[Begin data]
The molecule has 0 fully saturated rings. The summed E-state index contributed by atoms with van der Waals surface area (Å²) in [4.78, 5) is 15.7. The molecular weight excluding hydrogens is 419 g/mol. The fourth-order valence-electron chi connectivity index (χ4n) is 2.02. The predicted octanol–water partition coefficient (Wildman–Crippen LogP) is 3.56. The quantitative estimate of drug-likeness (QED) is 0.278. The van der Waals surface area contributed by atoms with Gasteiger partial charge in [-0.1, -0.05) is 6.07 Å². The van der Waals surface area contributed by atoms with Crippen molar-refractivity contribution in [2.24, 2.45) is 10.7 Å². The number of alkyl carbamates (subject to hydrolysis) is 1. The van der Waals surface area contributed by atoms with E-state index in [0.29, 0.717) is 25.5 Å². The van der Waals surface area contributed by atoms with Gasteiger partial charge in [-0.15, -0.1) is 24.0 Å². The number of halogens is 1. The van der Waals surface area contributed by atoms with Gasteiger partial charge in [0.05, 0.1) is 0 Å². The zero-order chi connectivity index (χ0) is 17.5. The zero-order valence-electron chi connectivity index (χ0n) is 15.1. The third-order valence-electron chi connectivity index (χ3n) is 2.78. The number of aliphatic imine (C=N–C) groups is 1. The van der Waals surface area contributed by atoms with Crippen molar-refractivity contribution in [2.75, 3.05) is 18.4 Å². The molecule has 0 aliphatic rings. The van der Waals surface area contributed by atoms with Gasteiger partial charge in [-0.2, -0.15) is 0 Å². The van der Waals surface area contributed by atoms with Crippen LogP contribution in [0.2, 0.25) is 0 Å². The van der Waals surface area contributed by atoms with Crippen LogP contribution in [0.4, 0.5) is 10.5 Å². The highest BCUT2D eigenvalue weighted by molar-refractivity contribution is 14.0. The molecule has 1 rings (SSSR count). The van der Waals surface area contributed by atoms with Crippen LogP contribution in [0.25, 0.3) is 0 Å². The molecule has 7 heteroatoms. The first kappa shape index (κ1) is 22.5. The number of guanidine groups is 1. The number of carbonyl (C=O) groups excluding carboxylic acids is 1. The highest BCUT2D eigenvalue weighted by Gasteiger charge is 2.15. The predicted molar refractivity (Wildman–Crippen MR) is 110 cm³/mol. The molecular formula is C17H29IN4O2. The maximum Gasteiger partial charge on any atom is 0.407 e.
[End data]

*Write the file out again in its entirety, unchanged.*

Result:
The molecule has 0 fully saturated rings. The summed E-state index contributed by atoms with van der Waals surface area (Å²) in [4.78, 5) is 15.7. The molecular weight excluding hydrogens is 419 g/mol. The fourth-order valence-electron chi connectivity index (χ4n) is 2.02. The predicted octanol–water partition coefficient (Wildman–Crippen LogP) is 3.56. The quantitative estimate of drug-likeness (QED) is 0.278. The van der Waals surface area contributed by atoms with Gasteiger partial charge in [-0.1, -0.05) is 6.07 Å². The van der Waals surface area contributed by atoms with Crippen molar-refractivity contribution in [2.24, 2.45) is 10.7 Å². The number of alkyl carbamates (subject to hydrolysis) is 1. The van der Waals surface area contributed by atoms with E-state index in [0.29, 0.717) is 25.5 Å². The van der Waals surface area contributed by atoms with Gasteiger partial charge in [-0.15, -0.1) is 24.0 Å². The number of halogens is 1. The van der Waals surface area contributed by atoms with Gasteiger partial charge in [0.05, 0.1) is 0 Å². The zero-order chi connectivity index (χ0) is 17.5. The zero-order valence-electron chi connectivity index (χ0n) is 15.1. The third-order valence-electron chi connectivity index (χ3n) is 2.78. The number of aliphatic imine (C=N–C) groups is 1. The van der Waals surface area contributed by atoms with Crippen molar-refractivity contribution in [2.75, 3.05) is 18.4 Å². The molecule has 0 aliphatic rings. The van der Waals surface area contributed by atoms with Gasteiger partial charge in [-0.2, -0.15) is 0 Å². The van der Waals surface area contributed by atoms with Crippen LogP contribution in [0.2, 0.25) is 0 Å². The van der Waals surface area contributed by atoms with Crippen LogP contribution in [0.4, 0.5) is 10.5 Å². The highest BCUT2D eigenvalue weighted by molar-refractivity contribution is 14.0. The molecule has 1 rings (SSSR count). The van der Waals surface area contributed by atoms with Crippen LogP contribution in [0.25, 0.3) is 0 Å². The molecule has 7 heteroatoms. The first kappa shape index (κ1) is 22.5. The number of guanidine groups is 1. The number of carbonyl (C=O) groups excluding carboxylic acids is 1. The highest BCUT2D eigenvalue weighted by Gasteiger charge is 2.15. The predicted molar refractivity (Wildman–Crippen MR) is 110 cm³/mol. The molecular formula is C17H29IN4O2. The maximum Gasteiger partial charge on any atom is 0.407 e.